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Hastings' Dictionary of the New Testament

Iconium

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(Ἰκόνιον, now Konia or Konyeh)

This city, which was partly evangelized by St. Paul, occupied one of the most beautiful and fertile inland sites of Asia Minor, compared by T. Lewin (The Life and Epistles of St. Paul3, 1875, i. 144f.) to the oasis of Damascus. Lying in a crescent of Phrygian hills at the western limit of the vast upland plain of Lycaonia, and watered by perennial streams which, through irrigation, make it to-day a garden-city, it must have been a place of importance from the earliest times. Xenophon, the first writer who mentions it (Anab. i. ii. 19), says that Cyrus, travelling eastward, came ‘to Iconium, the last city of Phrygia; thence he pursued his route through Lycaonia.’ The inhabitants always regarded themselves as of Phrygian, not of Lycaonian, extraction, and the strongest evidence that they were right was their use of the Phrygian language. On the other hand, many writers-Cicero (ad Fam. xv. iv. 2), Strabo (xii, vi. 1 [p. 568]), Pliny (Historia Naturalis (Pliny) v. 25), and others-having regard to the later history of Iconium, invariably designate it as a city of Lycaonia (q.v. [Note: quod vide, which see.] ). During the 3rd cent. b.c. it was ruled and, to a great extent, hellenized by the Seleucids. After the battle of Magnesia (187 b.c.), it was presented by the Romans to the king of Pergamos; but as he never took effective possession of it, the Galatians appropriated it about 165 b.c. Mark Antony, the ‘king-maker,’ gave it to Polemon in 39 b.c. and transferred it in 36 to Amyntas, king of Galatia, whoso wide dominions, after his death in 25 b.c., were formed into the Roman province Galatia. Under Claudius the city was honoured with the name of Claud-Iconium, a proof of its strong Roman sympathies, but it was not raised to the rank of a Colonia till the reign of Hadrian. It remained a city of the province Galatia till a.d. 295, when Diocletian formed the province Pisidia, with Antioch as its capital and Iconium as its ‘second metropolis.’ In 372 Iconium became the capital of the new province Lycaonia, an arrangement which held good all through the Byzantine period.

When St. Luke relates that the Apostles Paul and Barnabas, being persecuted at Iconium, ‘fled into the cities of Lycaonia’ (Acts 14:6)-an expression which implies that in his view Iconium was not Lycaonian-he adheres to the popular and ignores the official geography. So central and prosperous a city, traversed by a trade-route leading direct to the Cilician Gates, and connected by a cross-road with the great high-way to the Euphrates, naturally attracted many traders and settlers from the outside world. Well-chosen as a sphere of missionary activity, the first attempt to preach the gospel in it proved very successful, and though the enmity of the Jews compelled the apostles to desist from their efforts for a time, St. Luke speaks of the faith of ‘a great multitude both of Jews and of Greeks’ (Acts 14:1).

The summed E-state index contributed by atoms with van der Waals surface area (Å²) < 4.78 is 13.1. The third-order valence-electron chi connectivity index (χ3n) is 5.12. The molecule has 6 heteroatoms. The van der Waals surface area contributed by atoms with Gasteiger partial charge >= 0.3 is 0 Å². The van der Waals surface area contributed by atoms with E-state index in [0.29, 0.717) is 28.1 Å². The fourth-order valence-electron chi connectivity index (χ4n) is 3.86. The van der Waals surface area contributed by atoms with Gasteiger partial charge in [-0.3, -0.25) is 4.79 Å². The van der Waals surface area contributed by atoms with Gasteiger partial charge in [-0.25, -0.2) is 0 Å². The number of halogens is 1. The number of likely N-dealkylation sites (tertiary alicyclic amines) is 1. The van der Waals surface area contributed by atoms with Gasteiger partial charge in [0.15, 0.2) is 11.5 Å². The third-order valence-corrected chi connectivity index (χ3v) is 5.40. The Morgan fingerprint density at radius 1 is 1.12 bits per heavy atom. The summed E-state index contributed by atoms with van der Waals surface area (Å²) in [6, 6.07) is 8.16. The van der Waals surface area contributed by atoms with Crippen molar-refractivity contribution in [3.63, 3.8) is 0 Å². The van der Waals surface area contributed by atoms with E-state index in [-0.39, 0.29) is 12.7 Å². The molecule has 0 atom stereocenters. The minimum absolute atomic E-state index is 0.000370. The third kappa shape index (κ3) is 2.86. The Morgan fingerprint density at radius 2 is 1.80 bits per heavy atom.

Iconium figures largely in the Galatian controversy. What is certain is that St. Paul and Barnabas preached and made many converts in the city during their first missionary campaign, and that they re-visited it on their homeward journey, ‘confirming the souls of the disciples’ (Acts 14:1; Acts 14:22). The persecutions which St. Paul endured there are alluded to in 2 Timothy 3:11. On the South-Galatian theory, he paid the city two more visits, if, as Ramsay and others assume, Iconium is included in ‘the region of Phrygia and Galatia’ (Acts 16:6) and in ‘the region of Galatia and Phrygia’ (Acts 18:23). In the interval between the Apostle’s last two visits, he received the alarming tidings that his Galatian churches-which, on this hypothesis, were Antioch, Iconium, Lystra, and Derbe-were being perverted by Judaizers, whoso fatal errors his Epistle to the Galatians was immediately written to confute. Some indication that his vehement letter and his final visit accomplished his purpose is afforded by the fact that the Galatian Church contributed part of the Gentile love-offering to the poor saints in Jerusalem (1 Corinthians 16:1). On the North-Galatian theory St. Paul, using ‘Galatians’ in the popular, not the Roman, sense, wrote to churches which he had founded in Galatia proper, which Livy calls Gallo-Graecia (see Galatia).

It is a mere legend that Sosipater (Romans 16:21) was the first and Terentius or Tertius (Romans 16:22) the second bishop of Iconium. The city is the principal scene of the Acta Pauli et Theclae, which date back to the 2nd cent. and have a foundation in fact (see W. M. Ramsay, The Church in the Rom, Emp., 1893, p. 375ff.). The Council of Iconium was held in 235. When the city became the capital of the Seljuk State, which was founded about 1072, its splendour gave rise to the proverb, ‘See all the world; but see Konia.’ To-day it has a population of 50,000.

Literature.-W. M. Leake, Asia Minor, 1824; W. J. Hamilton, Researches in Asia Minor, 1842; Murray’s Guide to Asia Minor, ed. C. Wilson, 1895, p. 133f.; W. M. Ramsay, The Cities of St. Paul, 1907, pp. 315-382.

James Strahan.


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Bibliography Information
Hastings, James. Entry for 'Iconium'. Hastings' Dictionary of the New Testament. https://www.studylight.org/dictionaries/hdn/i/iconium.html. 1906-1918.

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